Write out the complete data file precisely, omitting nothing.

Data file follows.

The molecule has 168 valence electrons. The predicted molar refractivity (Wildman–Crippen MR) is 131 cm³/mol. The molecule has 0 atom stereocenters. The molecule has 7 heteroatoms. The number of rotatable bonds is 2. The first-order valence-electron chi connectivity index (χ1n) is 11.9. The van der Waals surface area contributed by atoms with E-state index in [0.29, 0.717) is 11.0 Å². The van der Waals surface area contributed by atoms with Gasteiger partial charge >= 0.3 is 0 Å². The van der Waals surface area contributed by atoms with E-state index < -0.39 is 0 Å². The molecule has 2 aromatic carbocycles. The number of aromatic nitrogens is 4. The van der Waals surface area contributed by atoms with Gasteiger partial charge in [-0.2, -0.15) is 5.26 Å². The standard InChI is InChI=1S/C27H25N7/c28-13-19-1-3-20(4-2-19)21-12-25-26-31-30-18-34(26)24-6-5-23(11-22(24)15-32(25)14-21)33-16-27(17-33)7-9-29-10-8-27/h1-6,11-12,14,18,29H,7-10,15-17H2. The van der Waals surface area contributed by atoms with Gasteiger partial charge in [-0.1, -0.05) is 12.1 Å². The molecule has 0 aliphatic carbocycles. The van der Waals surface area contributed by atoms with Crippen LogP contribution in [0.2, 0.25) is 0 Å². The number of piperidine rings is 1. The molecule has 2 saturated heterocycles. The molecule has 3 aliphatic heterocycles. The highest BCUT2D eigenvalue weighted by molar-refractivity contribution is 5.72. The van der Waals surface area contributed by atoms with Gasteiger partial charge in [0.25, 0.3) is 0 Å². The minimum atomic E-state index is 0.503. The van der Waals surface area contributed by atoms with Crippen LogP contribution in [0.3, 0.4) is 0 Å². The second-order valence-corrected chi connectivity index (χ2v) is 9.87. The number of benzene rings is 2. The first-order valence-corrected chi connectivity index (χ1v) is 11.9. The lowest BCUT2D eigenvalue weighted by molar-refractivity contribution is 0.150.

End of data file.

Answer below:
The molecule has 168 valence electrons. The predicted molar refractivity (Wildman–Crippen MR) is 131 cm³/mol. The molecule has 0 atom stereocenters. The molecule has 7 heteroatoms. The number of rotatable bonds is 2. The first-order valence-electron chi connectivity index (χ1n) is 11.9. The van der Waals surface area contributed by atoms with E-state index in [0.29, 0.717) is 11.0 Å². The van der Waals surface area contributed by atoms with Gasteiger partial charge >= 0.3 is 0 Å². The van der Waals surface area contributed by atoms with E-state index < -0.39 is 0 Å². The molecule has 2 aromatic carbocycles. The number of aromatic nitrogens is 4. The van der Waals surface area contributed by atoms with Gasteiger partial charge in [-0.2, -0.15) is 5.26 Å². The standard InChI is InChI=1S/C27H25N7/c28-13-19-1-3-20(4-2-19)21-12-25-26-31-30-18-34(26)24-6-5-23(11-22(24)15-32(25)14-21)33-16-27(17-33)7-9-29-10-8-27/h1-6,11-12,14,18,29H,7-10,15-17H2. The van der Waals surface area contributed by atoms with Gasteiger partial charge in [-0.1, -0.05) is 12.1 Å². The molecule has 0 aliphatic carbocycles. The van der Waals surface area contributed by atoms with Crippen LogP contribution in [0.2, 0.25) is 0 Å². The number of piperidine rings is 1. The molecule has 2 saturated heterocycles. The molecule has 3 aliphatic heterocycles. The highest BCUT2D eigenvalue weighted by molar-refractivity contribution is 5.72. The van der Waals surface area contributed by atoms with Gasteiger partial charge in [0.25, 0.3) is 0 Å². The minimum atomic E-state index is 0.503. The van der Waals surface area contributed by atoms with Crippen LogP contribution in [0.3, 0.4) is 0 Å². The second-order valence-corrected chi connectivity index (χ2v) is 9.87. The number of benzene rings is 2. The first-order valence-corrected chi connectivity index (χ1v) is 11.9. The lowest BCUT2D eigenvalue weighted by molar-refractivity contribution is 0.150.